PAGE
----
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From The Critic: “The London Letter”

NOW IS the hour of the lecturer. With the lengthening of the
evenings, local Athenaums take on a studious habit, and promi-
nent men-of-letters are invited down into the provinces to dis-
course sagaciously upon topics kindred to their profession. Last
night, for example, Sir Walter Besant was at Aberdeen, and who
better qualified to speak of the ups and downs of “The Literary
Life,” about strange places he himself has studied from his youth
up? It was a sane and helpful lecture, distinguishing tactfully
between the artistic and commercial sides of an author’s prowess
—though not always discriminated by the modern and self-adver-
tising novelist. Sir Walter’s plea was all for that preservation of
artistic integrity which goes to the commanding of respect. “With-
out respect,” he said, “no author can hope to live beyond his own
generation.” To this respect the contemporary writer is largely
helped by the gradual decay of any sort of contempt for the liter-
ary calling. Sir Walter concluded with allusions to the growth
of local literature, a useful item, as he conceived it, in the further-
ance of “that universal human literature, which boasts so many
million readers.”

All his friends (and they are many) will hear with the keenest
pleasure of the slow but sure return to health of Mr. C. Kegan
Paul, head of the well-known firm of publishers. A few weeks
ago Mr. Paul was knocked down by a passing cab, and his acci-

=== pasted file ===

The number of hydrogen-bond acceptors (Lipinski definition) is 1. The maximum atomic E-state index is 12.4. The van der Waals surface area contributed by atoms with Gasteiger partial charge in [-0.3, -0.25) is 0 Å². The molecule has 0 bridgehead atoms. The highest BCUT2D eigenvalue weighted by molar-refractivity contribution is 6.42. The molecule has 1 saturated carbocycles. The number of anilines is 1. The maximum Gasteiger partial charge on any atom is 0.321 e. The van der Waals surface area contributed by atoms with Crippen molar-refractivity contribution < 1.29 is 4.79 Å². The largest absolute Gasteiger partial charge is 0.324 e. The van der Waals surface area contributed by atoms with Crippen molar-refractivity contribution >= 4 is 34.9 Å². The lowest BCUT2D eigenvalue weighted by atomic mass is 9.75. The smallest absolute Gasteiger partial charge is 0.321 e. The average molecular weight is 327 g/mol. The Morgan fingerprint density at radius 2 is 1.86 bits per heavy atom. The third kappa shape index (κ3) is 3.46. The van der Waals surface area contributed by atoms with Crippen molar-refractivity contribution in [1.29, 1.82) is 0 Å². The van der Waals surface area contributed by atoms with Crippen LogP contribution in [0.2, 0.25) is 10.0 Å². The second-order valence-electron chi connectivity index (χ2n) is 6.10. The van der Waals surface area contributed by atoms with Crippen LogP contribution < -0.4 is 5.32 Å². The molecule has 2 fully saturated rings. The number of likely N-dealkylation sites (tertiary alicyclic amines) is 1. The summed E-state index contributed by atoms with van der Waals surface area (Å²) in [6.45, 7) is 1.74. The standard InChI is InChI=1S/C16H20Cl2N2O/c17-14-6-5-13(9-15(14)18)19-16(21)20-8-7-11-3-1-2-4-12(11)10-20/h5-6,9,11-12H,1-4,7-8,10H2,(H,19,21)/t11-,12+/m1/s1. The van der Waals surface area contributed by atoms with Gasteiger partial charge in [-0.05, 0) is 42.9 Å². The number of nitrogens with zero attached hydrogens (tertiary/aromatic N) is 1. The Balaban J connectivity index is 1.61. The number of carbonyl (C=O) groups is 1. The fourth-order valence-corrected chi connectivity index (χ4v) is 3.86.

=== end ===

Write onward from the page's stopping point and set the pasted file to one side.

dent threatened at one time to have the most serious conse-
quences. It is now hoped, however, that he will be back at his
desk in Charing Cross Road in a month or six weeks’ time. He
can, indeed, be ill-spared there. It is now close upon a quarter
of a century since Mr. Paul associated himself as a literary advisor
with the firm of Messrs. Henry S. King & Co., whose imprint
will be familiar to all students of Tennyson. In 1878 he took
over the publishing department of Mr. King’s business, and com-
menced for himself under the title of C. Kegan Paul & Co. One
of his intial ventures was to start a publication which secured in-
stant celebrity, and has since established itself as the most im-
portant review in the English language; I mean The Nineteenth
Century. In 1881 Mr. Paul was joined by Mr. A. Chevenix
Trench, son of the Archbishop of Dublin, and these two gentle-
men carried on the business until the amalgamation of the pres-
ent company in 1889. Mr. Paul’s strength to the firm lay, of

course, in his own fine judgment—abundantly evi-
denced in his scholarly translation of Pascal’s “Pensées,” and in
his Biographical Sketches. Many critics, indeed, have regretted
that so much of Mr. Paul’s time has been taken up by his duties
as literary advisor, as to prevent him from having a free hand for
authorship.The firm took on an invaluable development at the
time of the death of the late Mr. Nicholas Trübner, when it ac-
quired a sphere wider probably than that of any other English
house. For Mr. Trübner had formed a considerable connection
with American publishing-houses, was allied with several impor-
tant Continental firms, and, by the foundation of Trübner’s
American and Oriental Record, had put himself into the closest
touch with Oriental literary interests. He also exported a large